Introduction to Philosophy
Phil A201, section 003 - Spring 2004
THEME: Introduces works of influential thinkers, both ancient and modern, in the Western philosophical tradition. Emphasizes central problems of knowledge, reality, and good and evil.
Students completing this course should be able to identify, comprehend, analyze, and evaluate complex philosophical arguments in oral and written discourse. They should also be able to understand, analayze, interpret, and apply major works in the areas of the History of Philosophy, Ethics, and contemporary topics.
TEXTS: Philosophic Classics: From Plato to Derrida, Forrest Baird and Walter Kaufmann.
Course grades are based on:
Exams - 50% - nine essays showing an understanding of the materials covered in class and the assigned readings in response to questions, each with a minimum of 300 words,
25% of the grade will be based on a term project.
Response to quiz questions posed in each lecture -25%.
CLASS: Hours: TR 2:30P – 3:45P Room Admin 176
OFFICE: See my Current Schedule.
Phone: 694-1023 (home), Philosophy Department Secretary 786-4455. The best way to get a message to me is via e-mail. Please feel free to call my home phone. My web page is located at http://wsjamison.uaa.alaska.edu and my e-mail address is wsjamison@UAA.ALASKA.EDU. All tests are take home essays that can be turned in using e-mail or IBM floppy. This syllabus on my web site has links to other sources for many of the texts for the philosophers we will discuss. Some of the links include wonderful web pages on the various philosophers.
January 13: This lecture includes an introduction to the course and description of course requirements. We will discuss: the purpose of doing philosophy, the course readings as an "all you can eat buffet", and what the tests and quizzes will be like. Society in prehistory, mythology, water and civilization. The first philosophers, Thales and water. This Thales link is to Hegel's description of the Ionic Philosophers. Please note that you can earn 10 points extra credit by taking the pre-test/ post-test to help evaluate this course. The pre-test is posted on Blackboard.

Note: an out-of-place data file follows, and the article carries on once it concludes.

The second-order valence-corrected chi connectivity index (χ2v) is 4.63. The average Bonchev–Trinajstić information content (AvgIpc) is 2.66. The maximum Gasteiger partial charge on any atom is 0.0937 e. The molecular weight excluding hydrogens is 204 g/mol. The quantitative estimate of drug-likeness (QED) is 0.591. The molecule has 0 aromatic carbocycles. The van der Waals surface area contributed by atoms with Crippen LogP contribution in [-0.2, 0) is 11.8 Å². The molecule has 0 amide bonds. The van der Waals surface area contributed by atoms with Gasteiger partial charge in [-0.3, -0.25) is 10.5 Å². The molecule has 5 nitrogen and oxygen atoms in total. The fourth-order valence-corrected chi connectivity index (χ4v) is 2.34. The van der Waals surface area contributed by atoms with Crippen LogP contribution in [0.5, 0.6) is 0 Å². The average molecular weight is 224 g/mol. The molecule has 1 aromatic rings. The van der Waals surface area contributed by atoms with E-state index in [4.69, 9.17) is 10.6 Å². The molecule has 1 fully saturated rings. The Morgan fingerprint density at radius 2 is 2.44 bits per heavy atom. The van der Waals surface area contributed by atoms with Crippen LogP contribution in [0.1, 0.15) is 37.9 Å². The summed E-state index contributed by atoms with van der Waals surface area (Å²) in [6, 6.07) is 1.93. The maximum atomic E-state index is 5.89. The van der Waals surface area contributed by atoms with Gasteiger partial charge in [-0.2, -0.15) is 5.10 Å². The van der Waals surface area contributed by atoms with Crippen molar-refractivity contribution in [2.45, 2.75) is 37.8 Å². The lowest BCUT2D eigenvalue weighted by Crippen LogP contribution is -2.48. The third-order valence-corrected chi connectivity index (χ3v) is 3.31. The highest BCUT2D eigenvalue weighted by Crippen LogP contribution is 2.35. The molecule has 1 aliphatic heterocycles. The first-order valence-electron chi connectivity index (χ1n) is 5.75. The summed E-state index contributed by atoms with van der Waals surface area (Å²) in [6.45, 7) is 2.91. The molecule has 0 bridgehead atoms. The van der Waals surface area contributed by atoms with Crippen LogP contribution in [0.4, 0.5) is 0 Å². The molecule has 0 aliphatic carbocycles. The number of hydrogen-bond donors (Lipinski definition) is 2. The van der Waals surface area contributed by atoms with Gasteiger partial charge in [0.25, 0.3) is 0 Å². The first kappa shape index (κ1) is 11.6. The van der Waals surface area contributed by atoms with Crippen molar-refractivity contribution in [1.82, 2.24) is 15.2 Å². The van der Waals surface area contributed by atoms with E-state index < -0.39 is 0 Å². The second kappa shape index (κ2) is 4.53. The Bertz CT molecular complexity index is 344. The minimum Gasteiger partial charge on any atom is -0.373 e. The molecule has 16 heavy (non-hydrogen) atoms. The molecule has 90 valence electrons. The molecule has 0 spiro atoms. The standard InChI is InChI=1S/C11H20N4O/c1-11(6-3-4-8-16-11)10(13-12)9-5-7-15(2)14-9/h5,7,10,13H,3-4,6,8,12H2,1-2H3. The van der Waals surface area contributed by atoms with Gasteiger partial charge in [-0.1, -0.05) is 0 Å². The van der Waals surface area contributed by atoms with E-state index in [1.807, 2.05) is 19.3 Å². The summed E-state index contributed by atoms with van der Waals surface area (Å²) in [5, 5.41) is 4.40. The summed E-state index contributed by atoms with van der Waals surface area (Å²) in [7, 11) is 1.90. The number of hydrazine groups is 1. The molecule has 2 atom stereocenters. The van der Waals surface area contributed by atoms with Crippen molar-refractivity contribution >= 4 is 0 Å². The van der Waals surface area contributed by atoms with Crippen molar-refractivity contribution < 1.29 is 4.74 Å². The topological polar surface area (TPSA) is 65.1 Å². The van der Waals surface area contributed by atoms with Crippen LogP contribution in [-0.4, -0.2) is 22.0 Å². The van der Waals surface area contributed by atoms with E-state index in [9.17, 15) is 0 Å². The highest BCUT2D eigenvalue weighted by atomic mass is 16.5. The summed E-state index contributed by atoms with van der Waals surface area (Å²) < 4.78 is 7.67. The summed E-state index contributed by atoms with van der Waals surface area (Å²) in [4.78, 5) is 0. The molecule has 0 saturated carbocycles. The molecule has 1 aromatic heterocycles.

January 15: Be prepared to discuss the Apology pages 21-37. Try comparing the text with my version: what was Socrates' message to us? A major part of this topic will be Socrates, his life and mission. To read about Alcibiades check Plutarch. His relationship with Socrates is very interesting.
January 22: Focus will be Plato and his theories of knowledge and justice.
February 19: Descartes "I think..." Be prepared to discuss pages 393 - 446. This is the start of Rationalism.
March 2: Locke, Democracy - Jefferson. Be prepared to discuss pages 552 - 608. Tabula Raza, primary and secondary qualities will be the first focus for this lecture. Second exam given Second exam. Take this link to exam two.
March 4: Second exam due This lecture will focus on Leibniz - Monadology "Best of all possible worlds." Be prepared to discuss pages 609 – 648. You may also be interested in Anne Conway and the ideas she gave to Leibniz. Leibniz and Stephen Hawking - What's a Quark?
March 9: Berkeley - Idealism This lecture topic is Bishop Berkeley's arguments against the concept of material substance. To be is to be perceived - if a tree falls... All in the mind of God. Be prepared to discuss pages 649 - 710.
March 16: Kant - This lecture looks at Kant's answer to Hume concerning the a priori. Can Rationalism and Empiricism be partners? Duty and the categorical imperative. Be prepared to discuss pages 803 - 921.
March 18: Hegel - This lecture discusses Hegel's view of the World Spirit and Self-consciousness - We are as we see others see us. The dialectic and spirit - Absolute Spirit. Be prepared to discuss pages 929 - 942.
March 21-28: Spring Break No classes
April 29: Third exam due. Class meets at 02:30P regular time and ends at the regular time. We will discuss the postmodern dilemma. Remember also to take the post-test to help evaluate the course on Blackboard.
This syllabus may be adjusted at any time to meet the class or instructor’s requirements upon one week’s notice to students.
This page is maintained by William S. Jamison. It was last updated August 14, 2012. All links on these pages are either to open source or public domain materials or they are marked with the appropriate copyright information. I frequently check the links I have made to other web sites but each source is responsible for their own content.